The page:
The Lakers would have supplanted the Warriors as runaway favorites had they, rather than the Clippers, managed to lure Leonard away from the Toronto Raptors — just three weeks after Leonard led the Raptors to their first championship. The 2019-20 season is now likely to begin with no clear-cut juggernaut for the pack to chase. The Warriors have lost Durant while Klay Thompson could miss the whole season recovering from a knee injury.
There are a number of thriving small-market teams that the league can point to beyond the wide-open title chase. The Utah Jazz, Indiana Pacers and New Orleans Pelicans appear poised to make jumps in the standings in the wake of their smart off-season maneuvers. Fans in Oklahoma City, however, would undoubtedly tell a sadder story after seeing the Thunder absorb yet another direct hit.
In July 2016, various Golden State players — led by Draymond Green — mounted a successful campaign to lure Durant to the Bay Area. Three years later, George responded to the Thunder’s second consecutive first-round playoff exit by asking for a trade at Leonard’s strong urging. Critics of the Thunder’s Russell Westbrook, mind you, are bound to counter that the challenges of playing alongside the headstrong point guard contributed to the departures of Durant and George as much as any of Oklahoma City’s perceived shortcomings as a team or market.
Unlike Durant’s exit, though, adept negotiating by the Thunder’s general manager, Sam Presti, ensured that the team extracted the biggest single trade haul ever for sending George to the Clippers. The Thunder gave themselves a path to rebuilding amid the growing possibility that Westbrook will be the next to ask out.
Friendships and location have also heavily influenced recent player movement, which muddles the picture about which factors mean the most in free agency. Leonard’s desire to play back home in Southern California was at the root of Toronto’s fears about keeping him. George wasn’t known by rival front offices to be angling for an escape from Oklahoma City, but he found the opportunity to join his pal Leonard for his own Southern California homecoming too attractive to decline.
Irving wanted badly to team up with Durant and he grew up in New Jersey. He insisted after committing to the Nets that he had always dreamed of playing for them. Durant (Maryland) and Boston’s Kemba Walker (New York) didn’t exactly go home, but their respective free-agent moves certainly got them closer.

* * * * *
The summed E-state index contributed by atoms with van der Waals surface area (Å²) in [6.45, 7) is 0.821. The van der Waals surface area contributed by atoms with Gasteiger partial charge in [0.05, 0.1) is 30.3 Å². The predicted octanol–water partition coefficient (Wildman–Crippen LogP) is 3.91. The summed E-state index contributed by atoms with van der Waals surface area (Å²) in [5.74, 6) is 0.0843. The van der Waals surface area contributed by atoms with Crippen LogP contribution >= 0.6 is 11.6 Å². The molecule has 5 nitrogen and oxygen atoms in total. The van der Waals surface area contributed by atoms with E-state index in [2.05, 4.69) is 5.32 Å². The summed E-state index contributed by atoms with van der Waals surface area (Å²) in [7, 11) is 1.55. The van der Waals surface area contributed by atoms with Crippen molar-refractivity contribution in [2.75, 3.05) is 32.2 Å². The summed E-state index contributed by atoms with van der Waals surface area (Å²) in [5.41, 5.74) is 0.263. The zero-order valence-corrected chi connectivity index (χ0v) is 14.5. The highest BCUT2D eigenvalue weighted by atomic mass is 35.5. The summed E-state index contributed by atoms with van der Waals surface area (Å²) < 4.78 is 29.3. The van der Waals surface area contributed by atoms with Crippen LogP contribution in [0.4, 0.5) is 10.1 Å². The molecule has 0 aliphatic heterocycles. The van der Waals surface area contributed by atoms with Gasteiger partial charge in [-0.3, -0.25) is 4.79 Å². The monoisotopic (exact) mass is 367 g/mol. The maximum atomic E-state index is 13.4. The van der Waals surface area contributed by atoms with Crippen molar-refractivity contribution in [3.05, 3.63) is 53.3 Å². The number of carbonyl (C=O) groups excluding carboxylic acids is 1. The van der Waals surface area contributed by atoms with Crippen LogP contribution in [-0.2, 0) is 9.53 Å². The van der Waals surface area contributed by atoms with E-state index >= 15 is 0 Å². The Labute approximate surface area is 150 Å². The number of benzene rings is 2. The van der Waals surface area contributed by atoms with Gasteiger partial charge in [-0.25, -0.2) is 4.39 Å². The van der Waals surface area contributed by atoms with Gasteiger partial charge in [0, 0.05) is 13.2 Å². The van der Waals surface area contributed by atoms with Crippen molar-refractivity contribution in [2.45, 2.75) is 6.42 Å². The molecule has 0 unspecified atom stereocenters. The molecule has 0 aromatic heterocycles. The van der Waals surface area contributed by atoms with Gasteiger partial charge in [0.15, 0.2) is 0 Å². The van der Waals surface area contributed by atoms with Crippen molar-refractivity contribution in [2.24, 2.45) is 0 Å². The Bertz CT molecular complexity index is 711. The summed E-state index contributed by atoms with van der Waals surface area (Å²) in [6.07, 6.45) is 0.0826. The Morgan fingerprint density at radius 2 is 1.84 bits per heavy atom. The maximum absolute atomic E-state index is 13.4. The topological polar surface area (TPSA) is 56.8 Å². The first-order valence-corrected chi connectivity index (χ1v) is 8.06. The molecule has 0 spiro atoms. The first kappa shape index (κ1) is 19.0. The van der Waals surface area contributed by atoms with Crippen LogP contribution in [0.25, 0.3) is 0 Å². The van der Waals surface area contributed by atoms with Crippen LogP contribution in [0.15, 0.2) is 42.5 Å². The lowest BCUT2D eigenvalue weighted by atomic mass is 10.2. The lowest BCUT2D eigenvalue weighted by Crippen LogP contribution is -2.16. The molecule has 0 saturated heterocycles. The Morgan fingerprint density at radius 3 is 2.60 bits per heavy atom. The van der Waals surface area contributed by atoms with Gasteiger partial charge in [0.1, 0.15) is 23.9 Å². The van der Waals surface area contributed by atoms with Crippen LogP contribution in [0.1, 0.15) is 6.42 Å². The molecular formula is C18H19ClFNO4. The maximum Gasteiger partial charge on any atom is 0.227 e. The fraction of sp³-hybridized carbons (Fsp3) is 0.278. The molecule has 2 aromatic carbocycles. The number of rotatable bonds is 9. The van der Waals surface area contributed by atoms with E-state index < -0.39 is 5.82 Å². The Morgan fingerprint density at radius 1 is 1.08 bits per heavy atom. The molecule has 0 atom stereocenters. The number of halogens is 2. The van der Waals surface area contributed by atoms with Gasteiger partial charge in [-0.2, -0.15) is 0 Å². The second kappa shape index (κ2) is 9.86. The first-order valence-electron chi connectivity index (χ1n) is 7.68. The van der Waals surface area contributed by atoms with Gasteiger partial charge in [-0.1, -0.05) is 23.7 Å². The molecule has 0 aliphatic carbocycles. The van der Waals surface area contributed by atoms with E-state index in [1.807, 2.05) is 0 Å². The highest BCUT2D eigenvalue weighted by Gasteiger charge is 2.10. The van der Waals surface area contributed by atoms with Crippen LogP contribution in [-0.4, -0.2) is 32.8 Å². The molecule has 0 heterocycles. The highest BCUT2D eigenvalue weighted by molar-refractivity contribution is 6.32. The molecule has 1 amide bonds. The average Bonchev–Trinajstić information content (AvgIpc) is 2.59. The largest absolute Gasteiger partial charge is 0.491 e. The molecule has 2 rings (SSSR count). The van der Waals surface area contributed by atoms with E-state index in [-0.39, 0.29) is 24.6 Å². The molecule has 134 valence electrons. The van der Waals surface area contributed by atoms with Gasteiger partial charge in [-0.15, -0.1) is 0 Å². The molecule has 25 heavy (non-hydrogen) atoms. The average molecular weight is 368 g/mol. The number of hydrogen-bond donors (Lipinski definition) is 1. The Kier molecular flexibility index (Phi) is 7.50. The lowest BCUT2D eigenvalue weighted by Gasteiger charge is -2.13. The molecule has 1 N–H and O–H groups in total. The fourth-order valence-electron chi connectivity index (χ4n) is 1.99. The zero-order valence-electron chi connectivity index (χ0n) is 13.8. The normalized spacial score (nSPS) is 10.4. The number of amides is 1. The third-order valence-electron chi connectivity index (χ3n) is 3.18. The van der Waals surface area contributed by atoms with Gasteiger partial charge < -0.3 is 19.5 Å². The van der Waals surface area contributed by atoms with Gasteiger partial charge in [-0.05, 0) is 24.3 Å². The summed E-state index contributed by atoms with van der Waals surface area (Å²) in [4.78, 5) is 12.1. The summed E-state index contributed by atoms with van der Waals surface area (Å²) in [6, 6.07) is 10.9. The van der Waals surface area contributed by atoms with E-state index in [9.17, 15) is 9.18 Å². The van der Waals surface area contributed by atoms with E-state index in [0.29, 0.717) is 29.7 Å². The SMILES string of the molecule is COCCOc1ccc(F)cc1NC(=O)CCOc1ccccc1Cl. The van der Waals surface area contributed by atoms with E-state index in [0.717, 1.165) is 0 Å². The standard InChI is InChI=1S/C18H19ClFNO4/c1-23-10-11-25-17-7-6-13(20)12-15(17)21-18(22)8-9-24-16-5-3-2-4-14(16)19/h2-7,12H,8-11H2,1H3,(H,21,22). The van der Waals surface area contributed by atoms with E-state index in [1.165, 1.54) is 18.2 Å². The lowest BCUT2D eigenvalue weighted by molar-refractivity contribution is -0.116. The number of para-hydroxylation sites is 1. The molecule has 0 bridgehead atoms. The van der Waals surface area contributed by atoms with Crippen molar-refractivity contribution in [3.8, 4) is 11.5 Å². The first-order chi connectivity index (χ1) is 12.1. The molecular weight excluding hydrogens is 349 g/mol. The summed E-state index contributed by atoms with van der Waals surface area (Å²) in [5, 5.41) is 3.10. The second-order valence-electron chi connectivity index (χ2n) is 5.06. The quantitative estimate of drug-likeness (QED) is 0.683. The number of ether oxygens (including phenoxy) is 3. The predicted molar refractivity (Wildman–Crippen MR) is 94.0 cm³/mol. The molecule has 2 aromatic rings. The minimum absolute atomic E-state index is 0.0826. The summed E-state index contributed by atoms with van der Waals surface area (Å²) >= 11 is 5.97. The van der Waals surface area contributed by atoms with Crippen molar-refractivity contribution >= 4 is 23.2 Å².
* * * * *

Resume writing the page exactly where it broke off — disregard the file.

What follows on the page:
Segments of the sporting public have always been uncomfortable with star players who exert their influence — whatever their motivations. And owners in every sport have long used every possible lever to limit players’ power.
Yet the noted basketball author Sam Smith pushed back in an interview Saturday, saying: “I love what the players are doing. People whine about the inequity of players building superteams, but owners and the smarter G.M.s, like Red Auerbach and Jerry West, were celebrated when they did it and built the best dynasties.”
Leonard’s flexing, in any case, was unexpected and truly out of the box. He shunned the traditional agent community to put his uncle, Dennis Robertson, in charge of Team Kawhi. He demanded no leaks from the teams courting him and, for the most part, succeeded in scaring them into silence. He sat back when free agency opened June 30, let a full day and more than 50 deals pass and then began a systematic five-day quest to lock in the partnership he wanted.
Some thought he was taking his time for vanity, but Kawhi was simply exerting behind-the-scenes pressure on the Clippers to part with every last trade asset they had.
Perhaps it is time for Smith, who wrote the seminal book, “The Jordan Rules,” to pursue a follow-up tome to delve into the merciless manner in which Leonard operated both on and off the floor as a Raptor: “The Kawhi Rules.”
“Who knew that Kawhi would not only rule the league but rewrite the rules of free agency?” Smith said. “It says a lot for a guy who is known for saying nothing.”
Marc Stein is a sports reporter specializing in N.B.A. coverage, with occasional forays into soccer and tennis. He spent nearly 15 years at ESPN before coming to The Times. @TheSteinLine • Facebook